Wuthering Heights by Emily Bronte

Summary:  Many people, generally those who have never read the book, consider Wuthering Heights to be a straightforward, if intense, love story — Romeo and Juliet on the Yorkshire Moors. But this is a mistake. Really the story is one of revenge. It follows the life of Heathcliff, a mysterious gypsy-like person, from childhood (about seven years old) to his death in his late thirties. Heathcliff rises in his adopted family and then is reduced to the status of a servant, running away when the young woman he loves decides to marry another. He returns later, rich and educated and sets about gaining his revenge on the two families that he believed ruined his life.

Synopsis courtesy of The Reader’s Guide to Wuthering Heights.

Brookie’s Review:  I finally finished this book.  I feel like it took ages.  Because it did.  You know, it’s not as bad as I expected it to be.  I know that sounds horrible, considering this is classic literature, and I should be clamoring to read it.  But I wasn’t.  Why?  I’ll let you in on a little secret – I’m not a fan of the classics.

Some people are.  I have friends that will fall out of their chairs in a dead faint when someone mentions Mr. Darcy or Heathcliff.  I am not one of these people.  And I know what you’re going to ask – why did you read it?  Because I like to challenge myself sometimes.  I like to have a working knowledge of the classics.  I don’t want to be the one person that hasn’t even thumbed through Sense and Sensibility (which I actually have read) or Moby Dick (which I have not).  If I’m telling the truth, which I usually am around here, the classics mostly bore me.  I find the language difficult.  Not because I have a limited vocabulary, because I don’t.  I think it’s because I have a short attention span.  These classical writers take an entire paragraph to describe a single shrub.  I appreciate the imagery, truly, but I’m more of a cut to the chase girl.  Some people love the classics for that reason – the words.  And while I am a word person, it’s just not my gig.  I will continue to read the classics of course, because I like to broaden my horizons when it comes to the literary front.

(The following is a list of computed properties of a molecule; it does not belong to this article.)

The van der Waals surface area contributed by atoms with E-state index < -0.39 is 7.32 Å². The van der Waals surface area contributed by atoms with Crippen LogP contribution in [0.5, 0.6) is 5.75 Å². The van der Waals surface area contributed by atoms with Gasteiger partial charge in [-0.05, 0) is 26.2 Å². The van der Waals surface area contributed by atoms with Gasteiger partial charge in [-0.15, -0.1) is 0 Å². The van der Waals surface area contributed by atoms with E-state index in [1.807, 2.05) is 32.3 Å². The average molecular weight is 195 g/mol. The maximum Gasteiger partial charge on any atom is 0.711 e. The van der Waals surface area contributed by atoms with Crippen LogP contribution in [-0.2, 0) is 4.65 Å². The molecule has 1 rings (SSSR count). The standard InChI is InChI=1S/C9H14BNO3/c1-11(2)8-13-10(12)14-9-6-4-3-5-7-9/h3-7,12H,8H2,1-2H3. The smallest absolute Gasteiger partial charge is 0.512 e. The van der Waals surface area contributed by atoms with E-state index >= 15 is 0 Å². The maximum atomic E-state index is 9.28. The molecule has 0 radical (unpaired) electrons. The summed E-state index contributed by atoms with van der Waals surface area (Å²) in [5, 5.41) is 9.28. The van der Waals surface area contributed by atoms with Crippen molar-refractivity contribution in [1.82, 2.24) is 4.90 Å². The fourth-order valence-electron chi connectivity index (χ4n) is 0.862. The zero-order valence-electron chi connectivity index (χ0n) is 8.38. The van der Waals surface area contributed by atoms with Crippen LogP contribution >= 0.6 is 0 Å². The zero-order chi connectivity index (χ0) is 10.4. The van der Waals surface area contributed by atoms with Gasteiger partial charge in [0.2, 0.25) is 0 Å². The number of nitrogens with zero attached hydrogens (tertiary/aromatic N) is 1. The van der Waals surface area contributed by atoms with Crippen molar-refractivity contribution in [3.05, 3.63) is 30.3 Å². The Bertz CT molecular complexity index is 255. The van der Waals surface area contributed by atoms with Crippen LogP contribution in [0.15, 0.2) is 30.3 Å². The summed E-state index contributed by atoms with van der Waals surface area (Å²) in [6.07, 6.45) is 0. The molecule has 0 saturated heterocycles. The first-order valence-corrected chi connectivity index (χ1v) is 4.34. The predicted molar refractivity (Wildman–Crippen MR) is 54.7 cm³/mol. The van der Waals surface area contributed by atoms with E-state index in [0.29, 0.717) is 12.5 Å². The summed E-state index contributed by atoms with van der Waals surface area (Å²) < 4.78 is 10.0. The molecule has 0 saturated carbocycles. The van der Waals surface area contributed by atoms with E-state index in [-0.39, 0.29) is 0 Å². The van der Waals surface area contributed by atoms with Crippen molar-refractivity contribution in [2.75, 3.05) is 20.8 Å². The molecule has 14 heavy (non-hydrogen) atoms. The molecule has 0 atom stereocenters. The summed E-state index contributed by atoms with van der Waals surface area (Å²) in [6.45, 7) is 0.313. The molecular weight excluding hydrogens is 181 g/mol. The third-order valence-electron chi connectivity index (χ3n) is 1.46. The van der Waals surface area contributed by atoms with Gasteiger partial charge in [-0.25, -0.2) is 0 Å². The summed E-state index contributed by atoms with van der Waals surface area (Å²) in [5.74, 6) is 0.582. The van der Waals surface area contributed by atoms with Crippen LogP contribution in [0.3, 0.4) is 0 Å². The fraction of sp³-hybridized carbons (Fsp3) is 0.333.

Now, onto the good stuff.  Heathcliff is one crazy dude.  For serious.  He’s definitely earned a spot on my list of Top 10 villains.  I’m pretty sure I’ve got him right behind Lord Voldemort, who now resides at number one.  Heathcliff isn’t broody-sexy like some other literary bad boys (I’m lookin’ at you Edward Cullen), he’s just a bad person, straight down to his core.  The man kills a puppy y’all, for no better reason than just to do it.  So few villains act the way they do out of pure spite, but Heathcliff is one of them.

Surprisingly, there aren’t too many characters in this book.  And it’s also one of the few books in which I don’t have a favorite.  No one jumped out at me, as if to say, “Me!  I’m awesome!”  Which is strange, because there’s usually always one character that I feel strongly about.  Not this time, unless you count my vehement hatred toward Heathcliff.

I’m glad I finished this book, though it was much easier to read than some of the other books I’ve picked up from this time period.  I won’t tell you to read it.  If you’re interested in the classics, chances are you’ve already read it once or twice.

 

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